Crystal Structure of Mn2+-bound Escherichia coli L-arabinose Isomerase (ECAI) and Implications in Protein Catalytic Mechanism and Thermo-Stability

ABSTRACT

The functional properties of proteins depend on their three-dimensional shapes. Protein structures can be determined by X-ray crystallography as a tool. The three-dimensional structure of the apo form of the Escherichia coli L-arabinose isomerase (ECAI) has recently been determined. ECAI is responsible for the initial stage of L-arabinose catabolism, converting arabinose into ribulose in vivo. This enzyme also plays a crucial role in catalyzing the conversion of galactose into tagatose (low calorie natural sugar) in vitro. ECAI utilizes Mn2+ for its catalytic activity. Crystals of the ECAI + Mn2+ complex helps to investigate the catalytic properties of the enzyme. Therefore, crystals of ECAI + Mn2+ complex were grown using hanging drop vapor diffusion method at room temperature. Diffraction data were collected at X4C beamline, National Synchrotron Light Source, Brookhaven National Laboratory. The structure was solved by the molecular replacement technique and has been refined to Rwork of 0.23 at 2.8 Å resolution using X3A beamline computational facility. The structure was deposited to Protein Data Bank (PDB ID 2HXG). Mn2+ ion was localized to the previously identified putative active site with octahedral coordination. Comparison of apo and holo form of ECAI structures permits the identification of structural features that are of importance to the intrinsic activity and heat stability of AI.

INTRODUCTION

Structural genomics (SG) is one of the major branches of proteomics research and represents an international effort to determine the three-dimensional structures of proteins and other important biological molecules encoded by the genomes of key organisms (Burley 2000; Chance et al. 2002; Heinemann 2000; Stevens et al. 2001). There are a number of groups funded around the globe to obtain a large number of protein structures using technologies such as X-ray crystallography and nuclear magnetic resonance. In USA, the New York Structural GenomiX Research Consortium (NYSGXRC) is one of the large scale centers for the Protein Structure Initiative (PSI) funded by National Institute of Health that adopts high throughput techniques to solve structures across all 5000 protein families (Bonanno et al. 2005; Manjasetty et al. 2007). The project outlined in this article analyzes structure-to-function analysis of one of the many selected targets chosen by NYSGXRC (T2031).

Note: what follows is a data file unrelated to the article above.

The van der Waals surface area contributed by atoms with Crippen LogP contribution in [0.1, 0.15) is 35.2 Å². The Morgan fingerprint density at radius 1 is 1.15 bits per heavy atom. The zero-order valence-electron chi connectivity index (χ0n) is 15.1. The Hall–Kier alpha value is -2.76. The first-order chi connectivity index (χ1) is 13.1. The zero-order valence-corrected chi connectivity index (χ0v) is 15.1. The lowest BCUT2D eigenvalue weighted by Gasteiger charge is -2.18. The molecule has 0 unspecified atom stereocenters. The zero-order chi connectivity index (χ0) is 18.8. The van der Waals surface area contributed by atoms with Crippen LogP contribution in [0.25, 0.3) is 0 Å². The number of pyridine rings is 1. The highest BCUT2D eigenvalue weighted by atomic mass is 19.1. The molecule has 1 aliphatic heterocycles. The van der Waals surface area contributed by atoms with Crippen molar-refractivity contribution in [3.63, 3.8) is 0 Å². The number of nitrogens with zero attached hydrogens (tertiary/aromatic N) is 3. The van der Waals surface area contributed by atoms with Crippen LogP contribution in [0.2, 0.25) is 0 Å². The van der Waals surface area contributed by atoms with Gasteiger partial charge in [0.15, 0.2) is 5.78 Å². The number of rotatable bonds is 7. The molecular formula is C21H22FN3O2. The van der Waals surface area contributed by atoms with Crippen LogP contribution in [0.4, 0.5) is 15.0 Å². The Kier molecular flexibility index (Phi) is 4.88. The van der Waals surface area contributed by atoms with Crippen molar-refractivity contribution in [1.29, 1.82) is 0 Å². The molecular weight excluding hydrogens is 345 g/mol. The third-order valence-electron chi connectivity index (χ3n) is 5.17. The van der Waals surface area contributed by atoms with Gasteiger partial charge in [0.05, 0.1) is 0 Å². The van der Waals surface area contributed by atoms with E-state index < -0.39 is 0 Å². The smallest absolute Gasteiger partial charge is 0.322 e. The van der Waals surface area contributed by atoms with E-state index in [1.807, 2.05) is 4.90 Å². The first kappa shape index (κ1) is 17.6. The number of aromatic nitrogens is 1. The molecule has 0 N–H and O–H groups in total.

Arabinose can be utilized as a sole carbon source by many microorganisms. This utility is accomplished via the pentose-phosphate pathway converting arabinose into ribulose, in vivo. An intermediate in the pathway, D-xylulose-5-phosphate, is converted from L-arabinose in three steps under regulation of distinct enzymes (Lee et al. 1986). In Escherichia coli, the enzyme L-arabinose isomerase (ECAI, EC 5.3.1.4; swiss-prot P08202; Mr = 56,043 Da; 500 amino acid residues) permits the conversion of L-arabinose to L-ribulose in vivo. This enzyme is unusual as it is able to isomerize structurally related sugars in vitro. Most notably, the enzyme carries out the isomerization of D-galactose to D-tagatose (Scheme 1) with a conversion yield of 34% at reaction temperature of 35˚C (Roh et al. 2000). Its alternative name, D-galactose isomerase, is derived from this function.

article_1255_order_0

article_1255_order_0

The compound tagatose is a rare natural sugar and reported as a sweetener that has similar taste and properties as sucrose but fewer calories (Levin et al. 1995). The industrial demand for high production of low-calorie sugar by enzymatic method calls for cost effective galactose-tagatose isomerization reaction (Jorgensen et al. 2004). The insertion of arabinose isomerase (AI) to mediate this reaction is more efficient compared to other methods such as tagatose production using several micro-organisms by oxidation of galacitol(Izumori and Tsuzaki 1988; Izumuri et al. 1984) or when galactose derived from lactose hydrolysis is isomerized by a calcium catalyst (Beadle et al. 1992). In view of the enzyme's potential industrial utility and to better understand the reaction mechanism, further structural knowledge of AI is crucial. We have recently presented the crystal structure of apo form of ECAI (Manjasetty and Chance 2006). The apo model confirmed many speculations from previous thermodynamic and biophysical examinations on ECAI and mapped out potential metal-binding activation sites on the structural model. The majority of L-arabinose isomerases are metalloproteins involving a relatively high concentration (1 to 5mM) of metallic ions for their optimal activity and thermostability (Rhimi and Bejar 2006). Specifically, in the case of ECAI, Mn2+ binding produces an enzyme with greater intrinsic activity and heat stability (Banerjee et al. 1995; Patrick et al. 1971).